Carl Safina and Saul Griffith at PopTech 2008

Saul Griffith started us off with some amazing visuals supporting his studies into energy use by himself over one year. You can join in at his crowdsourcing project of personal energy use at a site called Wattzon. It’s really quite interesting to see the breakdown of energy use by those of us who travel a lot.

Malcom Gladwell at PopTech 2008

Malcolm Gladwell spoke about capital usage by societies – I’ve read both Blink and The Tipping Point, so am also going to buy his new book Outliers when it comes out. Frankly, he’s an amazing speaker and it was just enjoyable listening to him talk. Funnily enough, I got to chat with his mother during the break, which was unexpected.

Language Hotspots

David Harrison is on a mission to save disappearing languages from all over the globe. He’s a professor of linguistics at Swarthmore University, and expressed well the need to save languages as we lose so much human knowledge that cannot simply be translated into a “global language”. Harrison has developed the idea of “language hotspots” – examining where the highest diversity of languages are, where the danger is most and where knowledge that is not widely known exists.

Imogen Heap at PopTech 2008

I actually didn’t know anything about Imogen Heap before I heard her here at PopTech. It was an absolutely fascinating moment for me, as she used technology to start echoing her voice and did a full song with only her voice weaving in and out in a symphony that can only be heard, not explained. Amazing. You can also follow her on Twitter @imogenheap.

It was wonderful to finally meet Rob Katz, who started NextBillion.net – the website that tracks and keeps discussions alive around products and services targeted at the “bottom billion” people in the world. We have big plans of having a good long talk over the next couple days, more after that.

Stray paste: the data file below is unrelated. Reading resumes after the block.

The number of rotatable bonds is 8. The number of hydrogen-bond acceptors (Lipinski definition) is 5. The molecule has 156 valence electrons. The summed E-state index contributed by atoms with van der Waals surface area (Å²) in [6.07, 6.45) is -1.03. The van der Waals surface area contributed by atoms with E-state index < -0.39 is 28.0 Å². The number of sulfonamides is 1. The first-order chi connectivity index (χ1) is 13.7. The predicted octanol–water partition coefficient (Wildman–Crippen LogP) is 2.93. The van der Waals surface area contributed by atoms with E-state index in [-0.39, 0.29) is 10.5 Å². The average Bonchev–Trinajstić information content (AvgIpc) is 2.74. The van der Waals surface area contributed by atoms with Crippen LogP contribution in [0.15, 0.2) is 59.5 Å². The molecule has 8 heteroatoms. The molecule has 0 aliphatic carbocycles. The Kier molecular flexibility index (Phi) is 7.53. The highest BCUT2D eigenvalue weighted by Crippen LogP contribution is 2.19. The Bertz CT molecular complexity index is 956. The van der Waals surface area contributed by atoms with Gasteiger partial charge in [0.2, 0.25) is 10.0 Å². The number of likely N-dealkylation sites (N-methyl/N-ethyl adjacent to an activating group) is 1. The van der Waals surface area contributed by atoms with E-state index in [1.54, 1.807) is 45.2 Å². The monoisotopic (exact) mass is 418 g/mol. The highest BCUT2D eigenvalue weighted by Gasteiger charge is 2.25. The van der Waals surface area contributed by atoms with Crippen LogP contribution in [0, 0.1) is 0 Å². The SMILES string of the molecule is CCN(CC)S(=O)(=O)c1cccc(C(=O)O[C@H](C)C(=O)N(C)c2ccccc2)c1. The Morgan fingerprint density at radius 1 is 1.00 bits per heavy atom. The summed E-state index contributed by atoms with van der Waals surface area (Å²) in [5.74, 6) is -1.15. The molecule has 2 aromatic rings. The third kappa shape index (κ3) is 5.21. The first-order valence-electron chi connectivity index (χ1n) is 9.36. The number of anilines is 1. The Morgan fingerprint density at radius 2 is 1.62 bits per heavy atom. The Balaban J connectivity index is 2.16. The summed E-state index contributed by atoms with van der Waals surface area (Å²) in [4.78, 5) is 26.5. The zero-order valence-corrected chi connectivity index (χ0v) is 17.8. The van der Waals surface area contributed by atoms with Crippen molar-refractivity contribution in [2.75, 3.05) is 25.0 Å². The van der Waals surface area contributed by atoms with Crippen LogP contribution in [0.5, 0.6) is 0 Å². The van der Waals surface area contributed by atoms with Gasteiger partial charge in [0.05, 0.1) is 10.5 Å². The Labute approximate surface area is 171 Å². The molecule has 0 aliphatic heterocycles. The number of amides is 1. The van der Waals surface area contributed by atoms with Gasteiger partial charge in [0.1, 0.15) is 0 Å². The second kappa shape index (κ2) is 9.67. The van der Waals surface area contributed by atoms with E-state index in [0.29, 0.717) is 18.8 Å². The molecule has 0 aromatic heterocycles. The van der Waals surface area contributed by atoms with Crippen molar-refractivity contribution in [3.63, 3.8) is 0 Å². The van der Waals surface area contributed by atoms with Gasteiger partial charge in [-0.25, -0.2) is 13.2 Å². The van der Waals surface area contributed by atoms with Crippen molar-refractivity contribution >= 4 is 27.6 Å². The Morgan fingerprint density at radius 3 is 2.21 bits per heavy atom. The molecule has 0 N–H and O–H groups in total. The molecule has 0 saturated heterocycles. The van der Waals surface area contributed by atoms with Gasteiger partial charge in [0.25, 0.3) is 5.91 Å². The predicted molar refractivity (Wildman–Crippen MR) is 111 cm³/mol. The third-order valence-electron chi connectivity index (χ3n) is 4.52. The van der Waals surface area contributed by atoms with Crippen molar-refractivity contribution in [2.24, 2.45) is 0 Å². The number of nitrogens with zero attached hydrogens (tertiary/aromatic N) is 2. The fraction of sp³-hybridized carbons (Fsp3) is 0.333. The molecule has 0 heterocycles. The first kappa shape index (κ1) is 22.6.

Eric Dawson a PopTech 2008 Fellow

Lastly, a new friend of mine that is also a part of this year’s PopTech 2008 Fellows class, is Eric Dawson. One of the more grounded individuals that I’ve ever met, he exudes peace. This is good, as he runs an organization called Peace Games, focused on ending youth violence. His short talk was well done, asking us to not feed the evil, but the good in ourselves.

Best of all, the bags handed out by PopTech are by Timbuk2, and are excellent bags. However, anyone who wants to can donate their bag to Eric’s Peace Games organization for one of the 40,000 youth taking part in their program.

PopTech 2008 Bag

A Crash Course in Branding from Cheryl Heller

Cheryl Heller, from Heller Communication Design, is spending the morning with us at the Pop!Tech Fellows program. We’re getting a crash course in branding and, “creating a brand promise”. Branding is more than a pretty logo or a nice website, it’s everything that you say, do or are perceived as. It’s what makes up the organization and it’s what people understand of you.

Cheryl Heller and Heather Fleming talking about "Brand Promises"